Is the instant information age hindering your success?

30/05/2017

Today information is at our fingertips whenever we need it. But if we hardly ever need to remember anything for ourselves, are we at risk of losing our ability to retain information when we need to?

Everything today is instant. Click to order on your phone, chat to friends, search for jobs, book a table at a restaurant – or even food so that’s it delivered in time for when you arrive home. Generation Y in particular has grown up used to an instant world. But is this always a good thing? Does it ever have an impact on an interview performance in this increasingly competitive world?

 

When was the last time you looked for information on/in something that wasn’t an electronic device? Do you remember opening a book, reading a newspaper, actually having to physically move to read an information sheet and dare we say it, making notes?! Well if you do, you’ll probably agree that you were more likely to remember what you’ve read at a later date. The mind and memory are amazing, but sometimes they need to do more than scroll on a screen to ensure the information stays in your brain so that you can recall it in the future.

 

When you go for those all important interviews, you will be asked questions and also have the opportunity to ask questions about the role and company to show that you’re the right candidate for the job. You’ll need to be able to recall information and think about your answers – remembering where you got the information from in the first place will help you picture it and hopefully, give you a fuller more informed answer.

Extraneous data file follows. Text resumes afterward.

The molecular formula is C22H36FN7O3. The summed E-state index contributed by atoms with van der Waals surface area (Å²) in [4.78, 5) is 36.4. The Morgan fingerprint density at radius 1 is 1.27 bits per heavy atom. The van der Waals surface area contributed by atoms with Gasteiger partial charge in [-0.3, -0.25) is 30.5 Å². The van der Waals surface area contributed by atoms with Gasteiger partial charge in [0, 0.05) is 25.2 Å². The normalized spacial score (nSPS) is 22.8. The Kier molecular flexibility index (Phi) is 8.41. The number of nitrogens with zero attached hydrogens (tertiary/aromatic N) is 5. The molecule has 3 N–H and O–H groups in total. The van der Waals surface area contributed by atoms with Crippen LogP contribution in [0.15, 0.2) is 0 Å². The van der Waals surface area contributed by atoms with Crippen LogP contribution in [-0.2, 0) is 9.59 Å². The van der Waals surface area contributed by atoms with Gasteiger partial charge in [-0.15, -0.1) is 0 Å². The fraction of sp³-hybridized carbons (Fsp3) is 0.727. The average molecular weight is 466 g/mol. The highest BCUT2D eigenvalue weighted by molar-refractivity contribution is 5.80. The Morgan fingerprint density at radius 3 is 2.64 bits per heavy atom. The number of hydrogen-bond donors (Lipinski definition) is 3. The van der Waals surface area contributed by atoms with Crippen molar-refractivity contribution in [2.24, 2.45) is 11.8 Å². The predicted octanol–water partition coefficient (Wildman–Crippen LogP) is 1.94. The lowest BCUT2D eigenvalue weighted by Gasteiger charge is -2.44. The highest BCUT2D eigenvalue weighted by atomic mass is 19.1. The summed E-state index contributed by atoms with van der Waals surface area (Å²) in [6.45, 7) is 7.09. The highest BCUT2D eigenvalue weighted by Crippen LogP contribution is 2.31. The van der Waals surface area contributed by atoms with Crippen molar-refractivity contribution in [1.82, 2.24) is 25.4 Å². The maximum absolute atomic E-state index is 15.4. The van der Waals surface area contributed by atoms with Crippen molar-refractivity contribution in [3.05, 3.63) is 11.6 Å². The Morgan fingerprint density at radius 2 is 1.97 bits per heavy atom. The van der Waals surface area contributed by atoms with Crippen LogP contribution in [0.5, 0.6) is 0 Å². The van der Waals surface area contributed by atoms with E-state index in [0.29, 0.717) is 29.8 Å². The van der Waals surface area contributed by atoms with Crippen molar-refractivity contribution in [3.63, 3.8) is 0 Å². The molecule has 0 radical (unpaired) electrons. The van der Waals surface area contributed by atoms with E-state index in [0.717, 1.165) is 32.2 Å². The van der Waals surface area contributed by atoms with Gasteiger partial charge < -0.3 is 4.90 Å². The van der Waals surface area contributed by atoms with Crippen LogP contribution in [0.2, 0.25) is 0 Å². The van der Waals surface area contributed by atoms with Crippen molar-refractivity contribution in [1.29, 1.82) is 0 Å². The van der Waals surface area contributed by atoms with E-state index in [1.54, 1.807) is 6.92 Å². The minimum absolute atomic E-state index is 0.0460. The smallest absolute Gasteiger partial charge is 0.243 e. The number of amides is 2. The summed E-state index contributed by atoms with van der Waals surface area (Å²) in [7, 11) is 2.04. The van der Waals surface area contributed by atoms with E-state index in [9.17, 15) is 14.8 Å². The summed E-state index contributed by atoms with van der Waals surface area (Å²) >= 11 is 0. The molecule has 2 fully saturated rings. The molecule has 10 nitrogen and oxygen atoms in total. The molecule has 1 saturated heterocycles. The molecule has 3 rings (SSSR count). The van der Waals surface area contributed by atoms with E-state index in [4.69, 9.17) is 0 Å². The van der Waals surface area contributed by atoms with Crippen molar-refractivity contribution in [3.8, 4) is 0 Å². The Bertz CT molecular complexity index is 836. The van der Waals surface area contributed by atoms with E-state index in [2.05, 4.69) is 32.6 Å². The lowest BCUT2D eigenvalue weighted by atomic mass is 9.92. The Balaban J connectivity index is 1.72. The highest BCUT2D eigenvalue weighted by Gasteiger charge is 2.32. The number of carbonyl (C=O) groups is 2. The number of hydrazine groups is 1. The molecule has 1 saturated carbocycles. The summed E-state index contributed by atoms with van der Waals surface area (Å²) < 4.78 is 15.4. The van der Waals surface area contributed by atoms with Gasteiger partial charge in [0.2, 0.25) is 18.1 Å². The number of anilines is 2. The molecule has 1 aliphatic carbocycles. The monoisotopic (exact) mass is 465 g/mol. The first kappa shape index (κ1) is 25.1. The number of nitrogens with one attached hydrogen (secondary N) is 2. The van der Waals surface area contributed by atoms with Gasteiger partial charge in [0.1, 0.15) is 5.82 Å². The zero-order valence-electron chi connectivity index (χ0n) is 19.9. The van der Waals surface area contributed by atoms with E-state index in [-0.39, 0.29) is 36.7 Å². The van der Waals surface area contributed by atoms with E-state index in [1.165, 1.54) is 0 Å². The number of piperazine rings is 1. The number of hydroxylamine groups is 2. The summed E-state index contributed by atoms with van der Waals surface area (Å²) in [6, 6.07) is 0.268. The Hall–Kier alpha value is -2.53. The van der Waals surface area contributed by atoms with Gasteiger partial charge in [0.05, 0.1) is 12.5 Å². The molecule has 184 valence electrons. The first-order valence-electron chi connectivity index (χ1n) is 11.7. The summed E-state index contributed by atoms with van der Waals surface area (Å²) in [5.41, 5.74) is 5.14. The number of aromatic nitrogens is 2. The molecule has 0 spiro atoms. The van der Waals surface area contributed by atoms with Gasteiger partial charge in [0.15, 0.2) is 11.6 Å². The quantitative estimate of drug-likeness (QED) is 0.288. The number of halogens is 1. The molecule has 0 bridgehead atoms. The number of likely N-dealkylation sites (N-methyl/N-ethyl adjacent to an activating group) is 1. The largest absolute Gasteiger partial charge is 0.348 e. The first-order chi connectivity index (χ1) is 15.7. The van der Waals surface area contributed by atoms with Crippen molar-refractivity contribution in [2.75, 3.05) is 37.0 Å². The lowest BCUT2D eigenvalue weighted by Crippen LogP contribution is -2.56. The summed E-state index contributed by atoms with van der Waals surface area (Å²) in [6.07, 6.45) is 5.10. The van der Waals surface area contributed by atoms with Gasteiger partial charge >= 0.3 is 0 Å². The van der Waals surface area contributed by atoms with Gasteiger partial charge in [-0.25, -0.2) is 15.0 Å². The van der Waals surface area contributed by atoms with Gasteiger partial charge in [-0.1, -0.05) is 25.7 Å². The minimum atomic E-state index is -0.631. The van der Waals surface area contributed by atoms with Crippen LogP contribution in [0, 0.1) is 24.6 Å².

Top tips for remembering stuff in an instant information age:

 

1.      Read around your chosen industry in different formats – find the industry publications and get a hard copy – even read it out loud so that it helps you remember it – you might need to choose where to do this!

 

2.      Print out articles or information, read them in hard copy and highlight important points. This will embed the most information in your mind and enable you to prioritise what you need to remember.

 

3.      Read books and practise being able to recall and quote them. Saying ‘oh I read it online’ doesn’t have the same credibility.

 

4.      Slow down! All the research shows that when we read online, we have a tendency to skim. Not only are we therefore less able to retain the information, but we may miss things. If it comes to interview prep, or in your studies, you can’t afford to take this risk.

 

5.      Write notes. Just the act itself of scribing information, helps it sink into our memory better. This will certainly be a key tip if you are preparing a presentation for your interview.

 

Remember that your information about you is available instantly online – think very carefully about the photographs that are posted online or that you’re tagged in.  Set your social media accounts to private and check them periodically to make sure they’re still private. Don’t let others tag you without your knowledge – potential employers are able to easily look for you online and will do so with increasing regularity as your private life can very easily become a public one.

 

So we know you’re reading this online. The question is, will you remember it?